Revving at the Starting Line

It’s been very busy in the garden. Since the clocks went forward a while ago now, there has been increasingly more time to work in the garden on weekday evenings, when the weather isn’t terrible. At the moment the day length gives me about two hours of good light to garden in after getting home from work; by midsummer, that should be over three hours. It’s been a rocky awakening from my winter slumber, having succumbed to illness twice and having to stay cooped up inside due to persistent rain (garden too wet to work in), but recently, things have been looking up with lighter, warmer, drier evenings making their appearance and I’m making the most of those. The first of the major jobs is a tidy up of the garden borders, with weeding high on the list, followed by creating a pristine border edge. At one point I was clearing out leaves with the lawn edger and accidentally ended up expanding a new border by a foot; not for the first time either. Weeds are a problem at the moment as the borders are not yet at full density so there are open gaps that weeds have taken advantage of; this is particularly noticeable along Fruit Avenue, which is still rather bare. Magnolia Hill has been better behaved given it is already well-planted.

Corner Border Expansion

An unexpected Border Expansion while tidying the edges

The pace of change in the garden is really accelerating, with new plants budding, opening and flowering almost daily. The Camellias may be finishing but within the last week the Amelanchier burst into a mass of starry white flowers, the Forsythia turned vivid yellow in the course of a long sunny day and Forget-me-nots have suddenly opened up everywhere (they really spread) with their dainty blue airy flowers standing out against grey flags and stone. The Banksiae Lutea rose is making a bid for World Domination and the roses are leafing out in all directions.

Spreading Myosotis (Forget-me-nots)

Myosotis and a lower terrace in need of scrubbing

Around the garden, Magnolia Hill has already had a second phase of planting, where masses of Evening Primrose, ferns and kniphofia (red-hot poker), have been added. Judas Rise has seen further Evening Primrose added as well as more irises, Cupid’s Dart and coreopsis. Fruit Avenue has it’s trees now coming into leaf along with the fruit bushes but we’re still waiting on the raspberry canes planted this year. The Clematis (moved from the trugs at the front of the house) have now burst through the surface and are starting to clamber towards each fruit tree. My favourite, Clematis Chantilly, has made a strong resurgence and is heading towards the Judas tree.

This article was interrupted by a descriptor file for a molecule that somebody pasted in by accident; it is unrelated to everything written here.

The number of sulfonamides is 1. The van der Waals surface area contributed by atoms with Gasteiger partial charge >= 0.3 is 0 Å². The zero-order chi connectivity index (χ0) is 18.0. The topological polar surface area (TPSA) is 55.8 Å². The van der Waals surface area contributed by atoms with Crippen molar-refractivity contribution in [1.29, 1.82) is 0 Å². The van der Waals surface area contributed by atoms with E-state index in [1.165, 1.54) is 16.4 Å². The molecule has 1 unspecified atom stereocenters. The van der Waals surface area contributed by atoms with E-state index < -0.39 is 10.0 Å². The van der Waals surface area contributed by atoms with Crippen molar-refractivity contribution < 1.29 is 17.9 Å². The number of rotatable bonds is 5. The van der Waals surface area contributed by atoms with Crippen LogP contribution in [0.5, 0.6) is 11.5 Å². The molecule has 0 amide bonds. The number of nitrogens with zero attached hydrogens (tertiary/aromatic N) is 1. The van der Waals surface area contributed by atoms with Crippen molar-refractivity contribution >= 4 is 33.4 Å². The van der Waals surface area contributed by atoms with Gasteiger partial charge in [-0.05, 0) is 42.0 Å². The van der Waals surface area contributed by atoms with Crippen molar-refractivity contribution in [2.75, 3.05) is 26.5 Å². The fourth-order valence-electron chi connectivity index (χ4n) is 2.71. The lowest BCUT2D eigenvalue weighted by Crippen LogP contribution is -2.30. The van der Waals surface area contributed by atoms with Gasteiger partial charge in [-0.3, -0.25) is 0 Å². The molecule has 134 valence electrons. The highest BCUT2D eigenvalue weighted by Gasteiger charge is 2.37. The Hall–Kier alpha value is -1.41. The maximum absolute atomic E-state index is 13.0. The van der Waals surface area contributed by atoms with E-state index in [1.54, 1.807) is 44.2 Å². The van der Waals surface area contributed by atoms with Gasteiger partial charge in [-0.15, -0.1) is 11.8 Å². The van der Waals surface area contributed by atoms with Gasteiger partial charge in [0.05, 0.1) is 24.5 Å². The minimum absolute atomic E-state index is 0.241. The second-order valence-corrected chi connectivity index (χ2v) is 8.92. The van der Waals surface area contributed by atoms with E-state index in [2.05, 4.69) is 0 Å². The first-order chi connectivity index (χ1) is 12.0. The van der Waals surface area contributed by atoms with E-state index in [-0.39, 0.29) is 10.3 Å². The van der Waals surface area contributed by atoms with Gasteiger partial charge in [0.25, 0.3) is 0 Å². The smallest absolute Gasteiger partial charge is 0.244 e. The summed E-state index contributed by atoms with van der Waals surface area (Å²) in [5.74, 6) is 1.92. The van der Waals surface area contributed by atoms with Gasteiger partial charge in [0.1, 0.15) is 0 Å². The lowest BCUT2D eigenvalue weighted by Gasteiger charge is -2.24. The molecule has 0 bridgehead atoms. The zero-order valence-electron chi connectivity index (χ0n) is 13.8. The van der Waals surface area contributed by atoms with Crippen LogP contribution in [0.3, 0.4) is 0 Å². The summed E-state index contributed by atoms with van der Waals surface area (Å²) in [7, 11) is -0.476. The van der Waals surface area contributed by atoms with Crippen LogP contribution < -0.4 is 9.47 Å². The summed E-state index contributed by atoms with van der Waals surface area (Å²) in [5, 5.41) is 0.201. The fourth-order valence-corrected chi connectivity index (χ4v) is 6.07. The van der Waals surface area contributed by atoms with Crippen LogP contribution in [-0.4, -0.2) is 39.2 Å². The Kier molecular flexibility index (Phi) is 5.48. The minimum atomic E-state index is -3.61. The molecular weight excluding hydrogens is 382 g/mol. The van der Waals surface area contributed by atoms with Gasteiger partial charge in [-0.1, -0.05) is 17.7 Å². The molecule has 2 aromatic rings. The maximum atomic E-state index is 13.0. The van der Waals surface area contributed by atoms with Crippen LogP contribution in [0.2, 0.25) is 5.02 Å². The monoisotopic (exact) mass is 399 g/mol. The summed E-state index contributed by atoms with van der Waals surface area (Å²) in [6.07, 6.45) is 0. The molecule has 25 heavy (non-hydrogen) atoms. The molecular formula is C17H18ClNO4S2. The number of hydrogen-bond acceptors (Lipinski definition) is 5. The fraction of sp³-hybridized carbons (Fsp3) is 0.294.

Clematis Chantilly Re-emerging

Clematis “Chantilly” has re-emerged strongly after last year’s Clematis Wilt

Up on the patio, we washed, scrubbed and bleached the flags and gave them two coats of sealant during a window of sunny weather. After this dried we were finally able to re-assemble the patio pot collection and start taking things out of the greenhouse. The second arch has been planted with a Rosa “Gertrude Jekyll” and a Rosa “Teasing Georgia” (one on each side) that were taken from the front border, which we were emptying as part of a major overhaul.

A Scrubbed and Sealed Patio

A dull, wet patio that gleams if it ever stops raining and has chance to dry in the sunshine

With all these changes happening in the garden it feels as though I can’t write quickly enough, and it’s already May. The starting gun may have fired but the garden is already half-way down the track!


    1. Hello Mrs Mac, for me it’s, “I didn’t know I had planted that, there?”. I’m in two minds about creating a garden plant map because it keeps changing and by the time it all settles down, I will have lost track of the plant names!


  1. I love that you accidentally expanded your border! We’ve had tons of rain lately, too. I’m as soggy as you are. I hope that clematis survives…. 😉


    1. Hello Tammy, it happens all the time and I don’t know how? One minute I’m just cutting the grass or sowing a seed tray, the next I’ve got an extra ten square feet of border that’s just been created. Somebody should do something!


  2. Argh! I know that sense of constant weeding in new borders only too well! Things can only get better – as Magnolia Hill proves. Despite the setbacks, your garden is developing apace.


    1. Hello Sarah, the weeds are pretty bad and there are parts of border that are actually grassing over again! I may have to put back some of the landscape fabric to cut down on the weeding until those areas have plants ready to go in.


  3. It’s funny how easy it is to accidentally expand a border. In my case, at least, it falls under the description “accidentally on purpose”.


    1. Hello Jason, it happens all the time with me, I’m so clumsy, there should be a warning label on it or something!?


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